Wings over Wairarapa Air Festival organisers have announced that a Boeing B-52 Stratofortress will be making its New Zealand debut at their Air Festival.
The Boeing B-52 Stratofortress is an American long-range, subsonic, jet-powered strategic bomber, designed and built by Boeing. It has been operated by the United States Air Force (USAF) since the 1950s. The plane has a typical combat range of more than 14,080km without aerial re-fuelling.
Wings Chair, Bob Francis, says this is a very rare chance to see a military aircraft of this size and significance in New Zealand.
“If you want power, noise, the ground shaking type of experience, then the B-52 will give that to you in spades.”
“We’ve had excellent support from the United States Embassy over several months, enabling us to get the B-52 to our Air Festival.”
“They’ll travel over 8,000 miles from Guam to be with us.”
United States Ambassador to New Zealand Scott Brown says the U.S. is happy to help.
“When we got this request from the local organisers the Embassy was happy to do all that we could to facilitate. The plane’s participation means the crew is flying a considerable distance out of their way but it has been our pleasure to contribute and build on the airshow’s past successes.”
The B-52 will perform a fly past Hood Aerodrome on Saturday 23 February at 2pm. Because of its weight it is unable to land at the Hood Aerodrome runway.
Immediately after the fly past it will head off to the Avalon Air Show in Australia and it will not land in New Zealand.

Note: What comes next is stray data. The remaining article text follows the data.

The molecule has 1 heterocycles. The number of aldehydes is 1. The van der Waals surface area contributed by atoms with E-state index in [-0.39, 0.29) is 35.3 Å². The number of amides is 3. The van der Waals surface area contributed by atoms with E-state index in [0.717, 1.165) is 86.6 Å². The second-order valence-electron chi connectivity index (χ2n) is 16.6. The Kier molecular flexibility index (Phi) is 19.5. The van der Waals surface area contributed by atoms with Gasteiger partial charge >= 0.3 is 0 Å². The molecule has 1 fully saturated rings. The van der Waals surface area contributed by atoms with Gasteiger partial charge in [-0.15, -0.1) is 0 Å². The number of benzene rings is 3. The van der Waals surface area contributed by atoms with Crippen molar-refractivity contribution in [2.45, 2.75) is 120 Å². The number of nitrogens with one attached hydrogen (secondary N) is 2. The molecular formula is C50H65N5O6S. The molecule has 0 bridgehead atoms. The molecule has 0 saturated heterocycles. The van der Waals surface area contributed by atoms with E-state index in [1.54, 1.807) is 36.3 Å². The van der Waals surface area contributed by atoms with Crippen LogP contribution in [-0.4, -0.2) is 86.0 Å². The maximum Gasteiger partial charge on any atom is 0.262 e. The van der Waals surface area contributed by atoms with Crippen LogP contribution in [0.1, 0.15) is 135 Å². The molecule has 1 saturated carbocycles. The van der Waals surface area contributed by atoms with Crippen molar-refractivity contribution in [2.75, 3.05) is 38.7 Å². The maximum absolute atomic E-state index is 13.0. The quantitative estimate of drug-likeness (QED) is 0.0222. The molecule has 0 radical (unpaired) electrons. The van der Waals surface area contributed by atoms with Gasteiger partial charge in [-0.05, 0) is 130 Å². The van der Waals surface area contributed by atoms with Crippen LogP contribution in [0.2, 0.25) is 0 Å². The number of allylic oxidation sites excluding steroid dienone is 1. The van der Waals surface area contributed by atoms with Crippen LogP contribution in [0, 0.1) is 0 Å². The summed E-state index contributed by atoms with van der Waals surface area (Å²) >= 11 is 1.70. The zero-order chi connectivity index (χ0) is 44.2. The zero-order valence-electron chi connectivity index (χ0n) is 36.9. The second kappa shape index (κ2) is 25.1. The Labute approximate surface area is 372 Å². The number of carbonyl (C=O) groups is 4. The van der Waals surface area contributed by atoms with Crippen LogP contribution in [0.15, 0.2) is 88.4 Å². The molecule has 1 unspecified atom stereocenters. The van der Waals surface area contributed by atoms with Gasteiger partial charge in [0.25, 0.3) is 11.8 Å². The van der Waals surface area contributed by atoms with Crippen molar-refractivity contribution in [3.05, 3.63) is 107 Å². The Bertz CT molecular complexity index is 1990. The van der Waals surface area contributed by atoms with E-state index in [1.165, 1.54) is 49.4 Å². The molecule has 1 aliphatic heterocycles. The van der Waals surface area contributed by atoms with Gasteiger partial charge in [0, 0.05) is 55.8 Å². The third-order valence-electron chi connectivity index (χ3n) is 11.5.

Beginning with the successful contract bid in June 1946, the B-52 design evolved from a straight wing aircraft powered by six turboprop engines to the final prototype YB-52 with eight turbojet engines and swept wings. The aircraft made its maiden flight in April 1952. Built to carry weapons for Cold War era deterrence missions, the B-52 Stratofortress replaced the Convair B- 36 . The bomber is capable of carrying up to 32,000kg of weapons. A veteran of several wars, most notably Vietnam, the B-52 has dropped only conventional munitions in combat.
The B-52 has been in active service with the USAF since 1955. As of December 2015, 58 were in active service with 18 in reserve. The bombers flew under the Strategic Air Command (SAC) until it was disestablished in 1992 and its aircraft absorbed into the Air Combat Command (ACC). In 2010 all B-52s were transferred from the ACC to the newly created Air Force Global Strike Command (AFGSC).
Superior performance at high subsonic speeds and relatively low operating costs have kept the B-52 in service despite the advent of later, more advanced aircraft, including the cancelled Mach 3 B-70 Valkyrie, the variable-geometry B-1 Lancer, and the stealth B-2 Spirit.
The B-52 completed 60 years of continuous service with its original operator in 2015. After being upgraded between 2013 and 2015, it is expected to serve into the 2050s, an extraordinary 100 years of operational service.
Tickets can still be purchased at ticketdirect.co.nz